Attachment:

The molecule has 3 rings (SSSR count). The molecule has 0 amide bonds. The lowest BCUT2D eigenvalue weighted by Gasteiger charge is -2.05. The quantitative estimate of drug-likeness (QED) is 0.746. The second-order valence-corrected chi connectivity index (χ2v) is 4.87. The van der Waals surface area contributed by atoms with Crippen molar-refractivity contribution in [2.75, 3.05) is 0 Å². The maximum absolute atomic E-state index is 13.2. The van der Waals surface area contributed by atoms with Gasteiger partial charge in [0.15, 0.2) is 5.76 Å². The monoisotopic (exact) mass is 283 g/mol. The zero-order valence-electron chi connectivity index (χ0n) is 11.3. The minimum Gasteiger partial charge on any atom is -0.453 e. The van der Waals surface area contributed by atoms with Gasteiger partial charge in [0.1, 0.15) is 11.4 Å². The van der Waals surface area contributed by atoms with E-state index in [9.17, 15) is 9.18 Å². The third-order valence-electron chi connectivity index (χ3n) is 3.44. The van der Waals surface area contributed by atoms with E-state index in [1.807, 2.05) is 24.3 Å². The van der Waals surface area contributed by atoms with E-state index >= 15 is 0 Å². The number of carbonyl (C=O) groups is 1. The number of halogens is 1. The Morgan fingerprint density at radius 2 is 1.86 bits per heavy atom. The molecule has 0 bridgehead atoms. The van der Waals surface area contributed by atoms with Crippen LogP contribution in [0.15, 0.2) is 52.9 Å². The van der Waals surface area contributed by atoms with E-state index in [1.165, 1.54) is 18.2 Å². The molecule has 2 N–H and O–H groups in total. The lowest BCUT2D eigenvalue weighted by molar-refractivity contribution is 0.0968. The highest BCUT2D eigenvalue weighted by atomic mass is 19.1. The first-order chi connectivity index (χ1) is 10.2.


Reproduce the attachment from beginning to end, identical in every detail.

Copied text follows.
The molecule has 3 rings (SSSR count). The molecule has 0 amide bonds. The lowest BCUT2D eigenvalue weighted by Gasteiger charge is -2.05. The quantitative estimate of drug-likeness (QED) is 0.746. The second-order valence-corrected chi connectivity index (χ2v) is 4.87. The van der Waals surface area contributed by atoms with Crippen molar-refractivity contribution in [2.75, 3.05) is 0 Å². The maximum absolute atomic E-state index is 13.2. The van der Waals surface area contributed by atoms with Gasteiger partial charge in [0.15, 0.2) is 5.76 Å². The monoisotopic (exact) mass is 283 g/mol. The zero-order valence-electron chi connectivity index (χ0n) is 11.3. The minimum Gasteiger partial charge on any atom is -0.453 e. The van der Waals surface area contributed by atoms with Gasteiger partial charge in [0.1, 0.15) is 11.4 Å². The van der Waals surface area contributed by atoms with E-state index in [9.17, 15) is 9.18 Å². The third-order valence-electron chi connectivity index (χ3n) is 3.44. The van der Waals surface area contributed by atoms with E-state index in [1.807, 2.05) is 24.3 Å². The van der Waals surface area contributed by atoms with E-state index >= 15 is 0 Å². The number of carbonyl (C=O) groups is 1. The number of halogens is 1. The Morgan fingerprint density at radius 2 is 1.86 bits per heavy atom. The molecule has 0 bridgehead atoms. The van der Waals surface area contributed by atoms with Crippen LogP contribution in [0.15, 0.2) is 52.9 Å². The van der Waals surface area contributed by atoms with E-state index in [1.165, 1.54) is 18.2 Å². The molecule has 2 N–H and O–H groups in total. The lowest BCUT2D eigenvalue weighted by molar-refractivity contribution is 0.0968. The highest BCUT2D eigenvalue weighted by atomic mass is 19.1. The first-order chi connectivity index (χ1) is 10.2.